This is not the right moment for the law to be silent.
A world comprised of the analogue and the virtual will need both sophisticated and flexible legal tethering. Things that are well tethered together, even if they are not identical, do not drift apart. If we do not work out the foundational legal rules for how we bring these two similar but not identical ‘jurisdictions’ together, we should expect serious economic and social misadventures ahead.
Of course, humans have not always been reliant on derivative style tokens (from clamshells to coins) to facilitate sharing and trade. They have though always relied on the law or the deeper law – LORE, to assist with apportionment, performance and when needed, enforcement in the sharing of assets.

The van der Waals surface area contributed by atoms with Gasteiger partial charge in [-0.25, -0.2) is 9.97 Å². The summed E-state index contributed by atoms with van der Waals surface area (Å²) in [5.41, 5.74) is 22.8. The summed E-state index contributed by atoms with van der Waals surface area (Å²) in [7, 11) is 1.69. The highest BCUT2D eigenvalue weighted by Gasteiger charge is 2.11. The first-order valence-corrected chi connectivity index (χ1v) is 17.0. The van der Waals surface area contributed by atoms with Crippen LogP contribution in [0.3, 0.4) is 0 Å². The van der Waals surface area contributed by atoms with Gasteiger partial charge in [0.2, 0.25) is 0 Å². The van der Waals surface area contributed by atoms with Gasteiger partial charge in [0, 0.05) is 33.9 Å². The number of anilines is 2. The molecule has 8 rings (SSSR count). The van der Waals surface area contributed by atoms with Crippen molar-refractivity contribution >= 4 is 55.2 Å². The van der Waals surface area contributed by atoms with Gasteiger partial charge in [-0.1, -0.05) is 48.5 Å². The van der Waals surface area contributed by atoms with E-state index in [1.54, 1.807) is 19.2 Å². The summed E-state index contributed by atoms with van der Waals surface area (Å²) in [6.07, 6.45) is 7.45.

Barter preceded tokens (units of account) and has never entirely gone away. Many cultures managed sharing, as well as the division and exchange of goods and services via a complex interplay of social rules – social status, position, and relations. Where the basis for the exchange was a generally a legal right, and sometimes a legal responsibility born of the Lore and enforceable by the Lore.
“Our needs were simple. We were entirely without money. Money was something we couldn’t eat or wear; therefore we had no use for it. With the currency of the bush,which was food, our spending power was circumscribed by the tribal laws.”
Any substantial food was carefully and strictly divided in accordance with the rules. A kangaroo, for instance, was invariably carved so as to allot the various portions to predetermined owners whose right was inalienable.